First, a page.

94

Andrew N 01.05.10 at 2:37 pm

I believe the problem stems from the fact that economics has the method of scientific inquiry exactly backwards. Economic epistemology doesn’t follow from real life, as it should if it were a genuine form of scientific inquiry, but follows from some abstract theory to which reality is expected to conform. When the complexities of society fail to conform to the perfection of a model, it is the society which is at fault. That is absurd.

In the same way that we know certain methods of agriculture, surgery, astronomy, or chemistry are better than others, “it does not follow that the better methods are ideally perfect. Nor are they regulative or normative because of conformity to some absolute form .” -Dewey

95

Chris Bertram 01.05.10 at 2:48 pm

Joaquin Tamiroff = Seth Edenbaum = Dr Oblivious = banned commenter =
bored observer. Edenbaum is currently subject to a lifetime sitewide ban.

Please go away Seth and don’t come back.

96

Jerry Vinokurov 01.05.10 at 3:08 pm

Joaquin Tamiroff = Seth Edenbaum = Dr Oblivious = banned commenter =
bored observer. Edenbaum is currently subject to a lifetime sitewide ban.

Sorry, didn’t mean to feed any trolls!

97

Ginger Yellow 01.05.10 at 3:12 pm

But “German” in Russian isn’t “German” or anything like it, it’s “nyemyets”.

Indeed, but Hermann, the character’s name in English and his native German, is transliterated into Russian as Germann. Hence Germann the German.

98

Ginger Yellow 01.05.10 at 3:13 pm

OK, technically it’s transliterated as Германн.

99

Tim Wilkinson 01.05.10 at 4:02 pm

JoB @79: someone with web-credibility. Ouch!

Is the perceived slight one to your web-cred, or to your own comparable forthrightness on this topic? I haven’t come across examples of the latter. A lack of the former, as I was thinking of it but (sorry) didn’t devote any of my limited allocation of attention-space to making entirely clear, doesn’t necessarily reflect on the individual: it’s a matter of status, web reputation, citability, etc. Cet. par., I’d say non-anonymity helps, too. It’s somewhat vague and not very fair (not to say Daniel doesn’t have credibility in the general sense of course) – more to do with not being easy for opponents to dismiss than anything else. I was ‘just saying’ it’s nice to see such reputational capital being made use of.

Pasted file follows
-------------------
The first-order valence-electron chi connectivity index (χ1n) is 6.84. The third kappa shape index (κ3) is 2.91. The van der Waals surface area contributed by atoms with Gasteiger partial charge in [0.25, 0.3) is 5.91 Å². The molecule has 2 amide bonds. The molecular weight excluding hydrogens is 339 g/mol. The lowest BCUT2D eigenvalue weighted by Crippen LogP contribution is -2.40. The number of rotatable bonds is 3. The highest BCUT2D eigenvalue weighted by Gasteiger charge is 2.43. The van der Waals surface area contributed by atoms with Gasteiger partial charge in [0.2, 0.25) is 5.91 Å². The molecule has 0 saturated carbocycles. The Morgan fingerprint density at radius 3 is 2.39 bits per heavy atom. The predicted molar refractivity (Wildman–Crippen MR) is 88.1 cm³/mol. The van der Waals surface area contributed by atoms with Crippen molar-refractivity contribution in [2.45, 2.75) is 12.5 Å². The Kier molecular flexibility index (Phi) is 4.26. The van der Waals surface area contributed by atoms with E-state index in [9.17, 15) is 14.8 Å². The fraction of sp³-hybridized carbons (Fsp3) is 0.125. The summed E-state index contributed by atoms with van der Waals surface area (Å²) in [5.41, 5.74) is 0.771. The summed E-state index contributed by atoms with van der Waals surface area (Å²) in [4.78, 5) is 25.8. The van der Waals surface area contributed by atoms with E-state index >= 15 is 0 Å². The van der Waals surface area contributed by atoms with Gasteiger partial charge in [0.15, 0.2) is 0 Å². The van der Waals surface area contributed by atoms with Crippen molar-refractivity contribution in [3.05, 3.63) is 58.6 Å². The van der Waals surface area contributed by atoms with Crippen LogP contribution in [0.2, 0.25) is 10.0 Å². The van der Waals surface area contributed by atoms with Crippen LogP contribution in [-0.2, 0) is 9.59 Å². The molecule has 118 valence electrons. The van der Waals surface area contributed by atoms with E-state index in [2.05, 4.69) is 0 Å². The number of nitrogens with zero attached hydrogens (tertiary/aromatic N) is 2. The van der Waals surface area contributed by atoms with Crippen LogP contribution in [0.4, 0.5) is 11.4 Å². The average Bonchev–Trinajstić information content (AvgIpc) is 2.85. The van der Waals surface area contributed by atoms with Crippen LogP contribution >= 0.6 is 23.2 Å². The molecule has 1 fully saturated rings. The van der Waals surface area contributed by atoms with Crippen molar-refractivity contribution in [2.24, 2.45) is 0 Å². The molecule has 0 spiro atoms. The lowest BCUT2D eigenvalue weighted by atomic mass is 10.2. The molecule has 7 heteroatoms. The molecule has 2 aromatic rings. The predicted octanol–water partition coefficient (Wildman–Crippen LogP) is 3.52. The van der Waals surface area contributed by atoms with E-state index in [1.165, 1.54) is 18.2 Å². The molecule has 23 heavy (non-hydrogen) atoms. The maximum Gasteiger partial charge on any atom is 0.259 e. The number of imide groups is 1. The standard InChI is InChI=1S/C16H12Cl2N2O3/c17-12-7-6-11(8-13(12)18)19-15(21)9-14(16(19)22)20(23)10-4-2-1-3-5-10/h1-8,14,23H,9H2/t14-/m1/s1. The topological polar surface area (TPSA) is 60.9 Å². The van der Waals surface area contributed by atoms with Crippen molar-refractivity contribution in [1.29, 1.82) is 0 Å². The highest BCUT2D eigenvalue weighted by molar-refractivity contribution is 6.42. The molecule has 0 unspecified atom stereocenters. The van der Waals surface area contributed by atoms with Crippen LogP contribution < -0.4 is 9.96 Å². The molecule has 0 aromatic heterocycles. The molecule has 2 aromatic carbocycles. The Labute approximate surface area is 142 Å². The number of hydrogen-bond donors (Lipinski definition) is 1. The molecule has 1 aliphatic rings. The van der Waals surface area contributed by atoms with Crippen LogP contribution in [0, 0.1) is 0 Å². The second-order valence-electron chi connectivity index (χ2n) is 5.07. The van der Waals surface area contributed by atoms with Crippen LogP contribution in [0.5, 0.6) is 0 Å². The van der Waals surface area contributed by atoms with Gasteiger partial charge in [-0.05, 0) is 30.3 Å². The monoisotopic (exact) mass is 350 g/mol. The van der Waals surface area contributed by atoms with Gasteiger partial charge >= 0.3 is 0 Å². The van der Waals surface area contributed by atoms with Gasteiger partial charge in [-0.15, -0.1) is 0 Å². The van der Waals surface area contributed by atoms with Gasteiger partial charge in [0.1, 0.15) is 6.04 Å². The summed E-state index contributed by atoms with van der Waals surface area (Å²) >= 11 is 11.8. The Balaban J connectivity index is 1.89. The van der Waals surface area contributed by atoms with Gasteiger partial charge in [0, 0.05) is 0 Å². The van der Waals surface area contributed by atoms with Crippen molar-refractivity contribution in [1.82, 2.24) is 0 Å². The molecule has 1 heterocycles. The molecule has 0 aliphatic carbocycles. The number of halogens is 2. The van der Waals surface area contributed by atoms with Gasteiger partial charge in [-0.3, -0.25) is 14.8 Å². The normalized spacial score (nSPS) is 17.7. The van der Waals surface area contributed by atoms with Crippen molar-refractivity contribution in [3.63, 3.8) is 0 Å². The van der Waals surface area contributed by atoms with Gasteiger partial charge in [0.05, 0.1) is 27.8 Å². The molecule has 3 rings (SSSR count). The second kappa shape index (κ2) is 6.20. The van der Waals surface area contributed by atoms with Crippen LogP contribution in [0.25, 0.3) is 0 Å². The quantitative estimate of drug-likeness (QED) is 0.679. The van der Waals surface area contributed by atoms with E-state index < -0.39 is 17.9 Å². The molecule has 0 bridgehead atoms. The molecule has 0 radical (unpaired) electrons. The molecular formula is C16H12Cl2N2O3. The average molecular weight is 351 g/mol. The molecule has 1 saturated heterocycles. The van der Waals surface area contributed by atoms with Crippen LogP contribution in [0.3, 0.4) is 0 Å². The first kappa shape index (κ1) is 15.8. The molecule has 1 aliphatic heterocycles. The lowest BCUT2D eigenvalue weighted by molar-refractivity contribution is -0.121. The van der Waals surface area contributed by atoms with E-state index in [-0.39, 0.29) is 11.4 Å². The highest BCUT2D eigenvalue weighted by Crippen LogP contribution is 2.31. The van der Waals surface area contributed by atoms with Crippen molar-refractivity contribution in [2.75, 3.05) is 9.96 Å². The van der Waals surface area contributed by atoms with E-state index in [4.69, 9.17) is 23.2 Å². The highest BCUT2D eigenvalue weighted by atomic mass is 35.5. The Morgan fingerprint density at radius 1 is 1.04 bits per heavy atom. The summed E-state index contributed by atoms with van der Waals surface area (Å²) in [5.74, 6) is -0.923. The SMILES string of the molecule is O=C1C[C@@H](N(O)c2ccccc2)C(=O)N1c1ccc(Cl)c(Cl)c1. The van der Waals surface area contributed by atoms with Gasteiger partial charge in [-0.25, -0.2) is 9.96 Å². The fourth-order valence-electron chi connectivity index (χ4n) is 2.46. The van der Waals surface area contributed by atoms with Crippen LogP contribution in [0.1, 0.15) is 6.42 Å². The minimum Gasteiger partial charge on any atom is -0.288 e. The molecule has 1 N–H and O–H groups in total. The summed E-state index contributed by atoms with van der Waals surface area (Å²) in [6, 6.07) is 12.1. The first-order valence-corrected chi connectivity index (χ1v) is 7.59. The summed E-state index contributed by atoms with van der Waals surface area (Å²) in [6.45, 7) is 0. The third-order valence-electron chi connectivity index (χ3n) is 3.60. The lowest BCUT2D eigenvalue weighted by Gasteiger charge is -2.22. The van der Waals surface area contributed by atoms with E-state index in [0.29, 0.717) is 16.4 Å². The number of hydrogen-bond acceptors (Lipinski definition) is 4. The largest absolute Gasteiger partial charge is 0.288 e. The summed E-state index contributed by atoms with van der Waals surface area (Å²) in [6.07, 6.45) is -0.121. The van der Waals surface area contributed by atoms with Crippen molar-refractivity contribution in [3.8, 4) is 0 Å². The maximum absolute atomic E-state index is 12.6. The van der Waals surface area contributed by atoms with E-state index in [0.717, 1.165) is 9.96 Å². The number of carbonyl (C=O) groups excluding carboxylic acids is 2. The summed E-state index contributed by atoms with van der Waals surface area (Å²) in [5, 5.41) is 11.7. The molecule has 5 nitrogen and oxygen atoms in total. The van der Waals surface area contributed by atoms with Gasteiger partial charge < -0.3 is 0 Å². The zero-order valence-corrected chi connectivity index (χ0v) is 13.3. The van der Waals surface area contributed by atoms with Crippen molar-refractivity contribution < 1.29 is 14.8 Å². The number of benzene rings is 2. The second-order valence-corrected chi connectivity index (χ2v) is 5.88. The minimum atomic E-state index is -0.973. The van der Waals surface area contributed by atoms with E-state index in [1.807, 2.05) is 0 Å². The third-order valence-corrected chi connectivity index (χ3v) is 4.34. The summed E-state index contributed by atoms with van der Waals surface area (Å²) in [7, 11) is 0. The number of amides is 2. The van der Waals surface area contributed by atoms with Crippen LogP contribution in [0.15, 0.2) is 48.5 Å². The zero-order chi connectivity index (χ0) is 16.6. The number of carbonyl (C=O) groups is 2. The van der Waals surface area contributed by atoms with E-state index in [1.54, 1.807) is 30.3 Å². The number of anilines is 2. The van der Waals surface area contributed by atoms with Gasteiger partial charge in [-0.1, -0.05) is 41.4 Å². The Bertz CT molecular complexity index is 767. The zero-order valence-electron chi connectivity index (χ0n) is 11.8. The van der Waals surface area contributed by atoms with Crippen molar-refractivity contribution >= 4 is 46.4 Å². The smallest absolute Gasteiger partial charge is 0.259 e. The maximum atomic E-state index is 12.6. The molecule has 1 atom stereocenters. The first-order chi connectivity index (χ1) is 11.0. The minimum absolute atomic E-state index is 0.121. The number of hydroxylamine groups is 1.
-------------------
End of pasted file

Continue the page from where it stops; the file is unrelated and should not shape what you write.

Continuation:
100

Tim Wilkinson 01.05.10 at 4:21 pm

Henri @78: It doesn’t sound like you’ve actually read (or watched) Manufacturing Consent, Tim.

Oh really? What prompts you to offer that slight, then, Henri, if you’ll excuse the patronising use of forename?

Oh, all right then. I just can’t muster the false pride and bloody-minded intransigence required to leave it at that (nor – JoB may note – the web cred to expect to come out of a stand-off particularly well) so I’ll take up the onus that your flip one-liner has dumped all over my contribution.

Proportionate response seems to be to walk over to my bookcases, locate my dog-eared copy of MC, and skim the ‘propaganda model’ section to confirm that it does indeed give little or no attention to the interpersonal dynamics involved in journalistic ‘professionals’ being made to falsify the news, in particular to mechanisms other than direct, openly corrupt, command-and-control…

tum te tum, flank-pat, flank-pat, leaf, leaf…

Yes, confirmed. If you can provide references to another part of the book (or indeed any other book) which does deal with it in any depth, please do. And I mean that sincerely – my pleasure at discovering them will easily compensate for any sheepishness associated with having said a wrong thing.

101

Tim Wilkinson 01.05.10 at 4:26 pm

I’d add that I’m an admirer of Chomsky’s political work in general; this is a minor niggle in the scheme of things. One may well think it’s not his job to provide such explanations, or that there is no need for them except as just-so-stories to persuade the naive and undercut the disingenuous, and one may be right. But I do think Chomsky does, understandably, err on the side of knee-jerk anti-conspiratorialism. His co-author addresses some quasi-conspiratorial aspects here, but those themes aren’t really addressed in MC.

Chomsky does deal with this kind of thing occasionally, e.g. in the 2nd excerpt here. Problem is I think this kind of stuff is much more important in rhetorical terms than Chomsky acknowledges. The introduction of new terms and catchphrases would be one way for the concepts involved to gain currency in popular discourse: imagine if a term as successful as ‘passive-aggressive’, say, were developed to illustrate and encapsulate the phenomena involved…

Not that I’m blaming Chomsky for not doing that. But I do think that he unfairly derides those he regards as chasing irrelevant ‘conspiracy theories’ – a constituency he should be courting and moderating. He thinks that ‘conspiracy theories’ are a distraction. That’s hardly surprising since he defines conspiracy as something abnormal: